19 October 2009

DC Comics goes back to the pulps

Cross-posted to Black Gate.

The comic book superhero was born in the late 1930s, during the time when the dominant form of popular culture reading was the pulp magazine. During the next decade, the pulps would start their slow demise: wartime paper shortages that forced the publishers to cut back on the more risky material to focus on the steady sellers, the paperback influx competed on the genre scene and were popular with soldiers overseas, and the rise of the comic book took away much of the younger readers. That the comic book should play such a large part in the end of the pulp magazine industry is an ironic reversal, since the hero pulps fueled the creation of those first four-color superheroes. No Batman without the Shadow. No Superman without Doc Savage.

The comic book industry is now doing some payback to the long-vanished cheap paper fiction magazines. DC Entertainment Inc. has an upcoming project where they are going to let their characters revert back to the 1930s and turn into true pulp heroes once more. It’s an alternate universe version of the DC Universe with no super-powered characters, set firmly in the 1930s. And it will not only feature their own creations like Batman, but also genuine pulp stars Doc Savage and the Avenger, to whom DC owns the comic book rights. The first publication in the new setting is next month’s Batman/Doc Savage Special, written by Brian Azzarello and illustrated by Phil Noto.

That’s all you need to get my blood a’ rushing. I rarely buy DC or Marvel monthly comics, since I think their indulgence in crossover mega-events has reached a level of mania/boredom, but this… oh, I am all over this in so many ways. Just having Doc Savage back in comics is enough, but Batman is also going to get pulled back to the decade of his nativity. I love comic book superheroes (Batman in particular), but since my mid-twenties I’ve turned more toward the pulp characters (The Shadow in particular), and seeing them get a whole corner of the universe of one of the two big comic book publishers is like a five-Red Bull high. And behold the Bama-influenced Doc Savage on the cover!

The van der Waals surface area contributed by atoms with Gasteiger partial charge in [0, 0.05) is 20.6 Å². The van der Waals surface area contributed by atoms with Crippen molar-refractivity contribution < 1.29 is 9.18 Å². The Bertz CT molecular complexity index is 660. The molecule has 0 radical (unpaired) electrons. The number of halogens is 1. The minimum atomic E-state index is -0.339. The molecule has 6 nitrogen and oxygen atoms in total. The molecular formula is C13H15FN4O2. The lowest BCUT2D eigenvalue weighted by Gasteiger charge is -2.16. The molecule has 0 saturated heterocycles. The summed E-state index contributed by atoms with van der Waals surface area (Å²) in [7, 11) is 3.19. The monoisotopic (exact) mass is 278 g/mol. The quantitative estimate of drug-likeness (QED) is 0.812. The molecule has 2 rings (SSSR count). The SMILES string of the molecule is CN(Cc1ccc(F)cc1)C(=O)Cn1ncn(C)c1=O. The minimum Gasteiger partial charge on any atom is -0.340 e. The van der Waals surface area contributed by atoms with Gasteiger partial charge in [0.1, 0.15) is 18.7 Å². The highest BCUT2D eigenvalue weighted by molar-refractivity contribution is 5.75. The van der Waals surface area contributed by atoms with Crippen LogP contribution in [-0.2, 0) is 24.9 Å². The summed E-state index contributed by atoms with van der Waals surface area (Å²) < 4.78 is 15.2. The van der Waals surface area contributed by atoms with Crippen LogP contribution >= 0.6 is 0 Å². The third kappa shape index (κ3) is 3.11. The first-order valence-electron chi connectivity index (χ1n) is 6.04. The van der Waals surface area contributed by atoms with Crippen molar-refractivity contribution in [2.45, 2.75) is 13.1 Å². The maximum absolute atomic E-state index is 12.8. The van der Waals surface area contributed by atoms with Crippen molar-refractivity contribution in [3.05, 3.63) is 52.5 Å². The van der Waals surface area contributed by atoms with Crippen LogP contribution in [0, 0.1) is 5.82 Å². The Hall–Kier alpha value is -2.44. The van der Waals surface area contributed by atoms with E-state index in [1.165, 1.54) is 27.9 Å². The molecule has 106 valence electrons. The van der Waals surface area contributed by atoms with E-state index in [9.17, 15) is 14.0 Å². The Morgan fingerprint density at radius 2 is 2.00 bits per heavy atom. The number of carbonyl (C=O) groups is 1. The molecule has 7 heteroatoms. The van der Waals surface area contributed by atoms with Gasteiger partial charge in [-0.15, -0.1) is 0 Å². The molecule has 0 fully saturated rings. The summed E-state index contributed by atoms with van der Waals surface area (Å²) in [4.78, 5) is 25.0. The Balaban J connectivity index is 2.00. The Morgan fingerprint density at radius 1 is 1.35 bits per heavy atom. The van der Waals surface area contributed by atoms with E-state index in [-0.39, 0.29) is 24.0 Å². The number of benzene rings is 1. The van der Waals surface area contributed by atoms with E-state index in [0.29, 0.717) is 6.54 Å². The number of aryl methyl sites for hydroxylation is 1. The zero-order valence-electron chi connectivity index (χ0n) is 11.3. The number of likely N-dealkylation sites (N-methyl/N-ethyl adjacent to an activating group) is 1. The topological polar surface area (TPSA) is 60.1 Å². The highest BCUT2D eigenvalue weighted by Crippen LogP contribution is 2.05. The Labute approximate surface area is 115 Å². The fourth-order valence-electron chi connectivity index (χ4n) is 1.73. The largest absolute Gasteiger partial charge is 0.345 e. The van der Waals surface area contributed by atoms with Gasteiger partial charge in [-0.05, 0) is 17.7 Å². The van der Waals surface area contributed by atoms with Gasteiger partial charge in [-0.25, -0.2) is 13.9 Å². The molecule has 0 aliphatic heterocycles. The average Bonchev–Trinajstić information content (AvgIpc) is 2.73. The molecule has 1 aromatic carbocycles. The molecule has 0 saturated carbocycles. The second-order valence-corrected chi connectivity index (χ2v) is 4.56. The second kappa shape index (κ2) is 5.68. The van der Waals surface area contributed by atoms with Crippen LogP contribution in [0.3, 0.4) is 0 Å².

DC’s own description of the “Pulp DCU”:
Doc Savage returns to DC Comics… and comes face-to-fist with the Batman! Superstar scribe Brian Azzarello and the breathtaking art of Phil Noto combine to shine the first light on a shadowy new version of the DC Universe, where the thugs run rampant, corruption runs deep, and even heroes can't be trusted! Doc Savage, the Man of Bronze, hates what he's heard about the connections between a grisly murder and Gotham City’s violent new vigilante. But the Batman can't abide do-gooders getting in his way… and his .45 just won't stay in its holster!
Yes, that’s right: Batman (or “The Bat-Man” as he was first called) has got a gun! And he’s going to use it!

Although the modern Batman is solidly a “no-kill” hero in his ethos, in his early years he had no problem wielding a firearm and letting his adversaries die. That this new Pulp DCU is willing to place the Shadow’s .45 automatics into the Bat-Man’s hands show that the company knows how to do this setting right. It’s a mixture of noir and high adventure, with blazing guns and strange gadgets and masked madmen! And it’s set in Gotham re-interpreted as art-deco era Los Angeles!

From Azzarello’s description over at Comic Book Resources, it sounds as if the relationship between Doc Savage and the emerging hero the Bat-Man will be similar to the Superman-Batman conflict: The Bat-Man uses guns and works from the shadows, while Doc Savage disapproves of such methods and prefers to work as a public figure in the bright light of day.

According to DC, other characters who will appear in the setting are the Spirit, the Avenger (another single-hero pulp character from Street & Smith), Rima the Jungle Girl, Black Canary (the Golden Age version), and Wildcat. I hope the Shadow will also appear—that’s his gyrocopter on the cover—but at this point it seems that the Bat-Man is filling the Shadow’s role. This is appropriate, since the Shadow was a primary influence on Batman’s creation.

Pulp DC begins on November 11th, when the fifty-six page Batman/Doc Savage Special goes on sale. I hope this turns into a long running new setting for DC (ongoing Doc Savage and The Spirit titles are planned) especially since I have so little interest in what occurs in their event-clogged “mainstream” universe, where Bruce Wayne isn’t even currently Batman!